In part one of this series I described how my need for a new office cabinet, and my desire to build a Windows Home Server came together in a single project, the craftsman style home server.
With a cabinet design roughly sketched out on a piece of A4 refill, it was time to start cutting some wood. I’m not going to go into detail about the woodworking and cabinet building process, as this blog is mainly about the server. Suffice it to say that there wasn’t a lot of mortise an tenon jointing going on as I have neither a dado stack, nor a mortising chisel. The cabinet was largely constructed using concealed screws, with through dowels to strengthen the face and door frame. The following pictures will give you an idea.
Now my Belkin N1 Vision router might have a nice LCD display, but it doesn’t have a cutter head that spins at 24,000 rpm! In this shot the venerable De Walt 621 makes short work of cutting slots in the sides for the shelves. My wife’s doing the work here while I take the photo. Computers leave her cold, but she loves those power tools.
In this photo, the sides (pre-stained on the inside to make life easier) are attached to a face frame by screwing through concealed blocks into both the side and frame. Note that I have also attached strips under each shelf slot to both strengthen the shelves, and make ensure that the the sides, which are made from two edge glued boards, are held firmly together.
Here’s the frame for the door, waiting to have a plywood panel fitted. Around this time I also cut out the shelves from both 17 and 12mm plywood, and applied a 5mm pine veneer on the visible front edge of each shelf. The thicker ply was for the base, and lower two shelves (including the server shelf).
After fitting the server shelf to the cabinet, I was able to finally construct the server drawer. The slot in the upper left of the drawer front is for an acrylic insert, which will serve as a diffuser for the server power LED.
This picture shows the LED in place below the acrylic. The LED is a 3mm high intensity blue type. After I cut the slot for the acrylic, I drilled a 3mm hole down through the center of the bottom of the slot. I then drilled a larger hole into the back side of the drawer front, just below the slot, and far enough in so that I could access the 3mm hole (I squared the hole out with a chisel to allow flush fit of the LED into the 3mm hole). I fitted the LED to a lead, bent it at a right angle and fitted it up into the 3mm hole as can be seen above. The acrylic itself has roughly sanded edges to better diffuse the light.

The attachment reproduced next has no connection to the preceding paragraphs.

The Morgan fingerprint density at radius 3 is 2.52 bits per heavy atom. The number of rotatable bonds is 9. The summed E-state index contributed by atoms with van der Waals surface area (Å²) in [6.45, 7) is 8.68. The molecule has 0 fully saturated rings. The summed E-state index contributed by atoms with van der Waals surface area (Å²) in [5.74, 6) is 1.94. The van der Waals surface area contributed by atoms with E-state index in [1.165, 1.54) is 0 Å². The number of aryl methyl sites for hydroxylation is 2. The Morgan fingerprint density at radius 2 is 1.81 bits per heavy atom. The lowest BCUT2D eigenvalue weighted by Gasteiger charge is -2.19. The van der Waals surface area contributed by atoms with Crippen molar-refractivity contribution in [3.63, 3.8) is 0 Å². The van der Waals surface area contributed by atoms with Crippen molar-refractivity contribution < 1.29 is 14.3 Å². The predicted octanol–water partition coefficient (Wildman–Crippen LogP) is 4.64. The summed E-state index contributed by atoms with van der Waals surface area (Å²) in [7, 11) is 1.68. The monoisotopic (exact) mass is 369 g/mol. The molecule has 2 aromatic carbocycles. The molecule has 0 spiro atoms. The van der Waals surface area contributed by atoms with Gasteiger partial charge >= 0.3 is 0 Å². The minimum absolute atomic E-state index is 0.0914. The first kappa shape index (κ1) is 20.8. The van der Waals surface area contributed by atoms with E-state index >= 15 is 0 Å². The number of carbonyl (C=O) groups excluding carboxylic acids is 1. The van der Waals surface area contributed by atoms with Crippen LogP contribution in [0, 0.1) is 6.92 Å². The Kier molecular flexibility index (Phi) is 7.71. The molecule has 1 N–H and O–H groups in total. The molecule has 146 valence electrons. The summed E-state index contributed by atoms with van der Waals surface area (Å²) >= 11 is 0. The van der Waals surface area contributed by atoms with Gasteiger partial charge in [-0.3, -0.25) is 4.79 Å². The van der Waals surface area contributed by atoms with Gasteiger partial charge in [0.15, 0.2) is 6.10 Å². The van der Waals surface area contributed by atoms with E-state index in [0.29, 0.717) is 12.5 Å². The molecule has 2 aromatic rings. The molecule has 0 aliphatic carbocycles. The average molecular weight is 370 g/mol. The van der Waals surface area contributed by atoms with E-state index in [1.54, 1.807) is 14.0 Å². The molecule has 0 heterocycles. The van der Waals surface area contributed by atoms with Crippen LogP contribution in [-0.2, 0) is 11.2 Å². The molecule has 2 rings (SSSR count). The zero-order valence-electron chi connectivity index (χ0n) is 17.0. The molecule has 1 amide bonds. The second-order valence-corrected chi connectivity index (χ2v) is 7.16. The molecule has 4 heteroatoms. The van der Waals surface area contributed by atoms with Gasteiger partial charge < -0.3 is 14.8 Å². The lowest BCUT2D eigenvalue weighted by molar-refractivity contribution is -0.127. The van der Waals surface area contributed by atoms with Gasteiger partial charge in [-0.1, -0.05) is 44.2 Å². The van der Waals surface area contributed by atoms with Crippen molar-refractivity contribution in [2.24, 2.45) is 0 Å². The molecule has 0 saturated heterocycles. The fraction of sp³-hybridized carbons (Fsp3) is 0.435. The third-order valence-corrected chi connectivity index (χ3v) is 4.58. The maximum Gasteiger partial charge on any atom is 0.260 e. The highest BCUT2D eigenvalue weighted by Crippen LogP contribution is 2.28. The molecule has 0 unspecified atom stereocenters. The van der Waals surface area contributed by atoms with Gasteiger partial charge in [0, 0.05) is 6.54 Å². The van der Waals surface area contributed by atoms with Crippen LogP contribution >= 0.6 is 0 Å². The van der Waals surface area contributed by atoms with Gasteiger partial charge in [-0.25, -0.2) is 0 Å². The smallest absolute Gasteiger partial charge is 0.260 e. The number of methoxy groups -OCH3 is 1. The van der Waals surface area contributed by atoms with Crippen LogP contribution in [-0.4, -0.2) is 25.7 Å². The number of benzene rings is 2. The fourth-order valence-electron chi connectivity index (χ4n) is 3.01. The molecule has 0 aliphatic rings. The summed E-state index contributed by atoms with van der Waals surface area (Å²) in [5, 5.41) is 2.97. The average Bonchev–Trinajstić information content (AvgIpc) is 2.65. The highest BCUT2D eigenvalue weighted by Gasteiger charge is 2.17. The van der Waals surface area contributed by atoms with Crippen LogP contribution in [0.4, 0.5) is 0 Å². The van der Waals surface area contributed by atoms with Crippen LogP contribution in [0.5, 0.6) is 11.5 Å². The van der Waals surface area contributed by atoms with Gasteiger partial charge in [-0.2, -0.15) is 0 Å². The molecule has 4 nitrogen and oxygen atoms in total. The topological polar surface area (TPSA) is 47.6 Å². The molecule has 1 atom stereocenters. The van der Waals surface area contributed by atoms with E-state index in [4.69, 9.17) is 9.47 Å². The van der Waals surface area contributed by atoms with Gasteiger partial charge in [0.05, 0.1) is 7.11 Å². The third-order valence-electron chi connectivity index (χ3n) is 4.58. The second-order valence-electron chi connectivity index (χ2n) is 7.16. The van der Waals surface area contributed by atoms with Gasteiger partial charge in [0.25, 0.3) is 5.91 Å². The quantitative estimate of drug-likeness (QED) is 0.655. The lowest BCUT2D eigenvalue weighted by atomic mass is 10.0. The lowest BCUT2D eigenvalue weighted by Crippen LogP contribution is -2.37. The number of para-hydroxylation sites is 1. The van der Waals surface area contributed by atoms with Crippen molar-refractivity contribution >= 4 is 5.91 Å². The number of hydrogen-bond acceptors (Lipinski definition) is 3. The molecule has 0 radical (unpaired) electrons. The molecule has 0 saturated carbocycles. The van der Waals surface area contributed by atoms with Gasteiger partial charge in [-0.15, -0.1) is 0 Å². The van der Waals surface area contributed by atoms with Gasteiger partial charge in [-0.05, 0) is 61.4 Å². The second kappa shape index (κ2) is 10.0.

This is the power switch, hidden just behind the front of the drawer and easily reached by opening the drawer a few centimeters. I didn’t bother with a reset switch, and so far I haven’t needed one.
Once the drawer was finished I was free to start setting up the server hardware. Here I have placed and screwed down the motherboard, after fitting the RAM and CPU. To mount the board I started by placing the board on the wood, then marking through the mounting holes with a pencil. I removed the board and drilled small guide holes for the screws. At first I wondered how I was going to give the underside of the board clearance from the drawer base, then, whilst browsing my local electronics shop (probably for switches or LEDs) I found a packet of small rubber grommets, about 8mm high with a 6mm hole in the middle. Perfect! I placed them over the holes I’d drilled, then sat the motherboard on them and screwed it down with stainless screws. This also met my requirement of mounting any part that could possibly transmit vibrations through to the woodwork on a rubber washer or pad.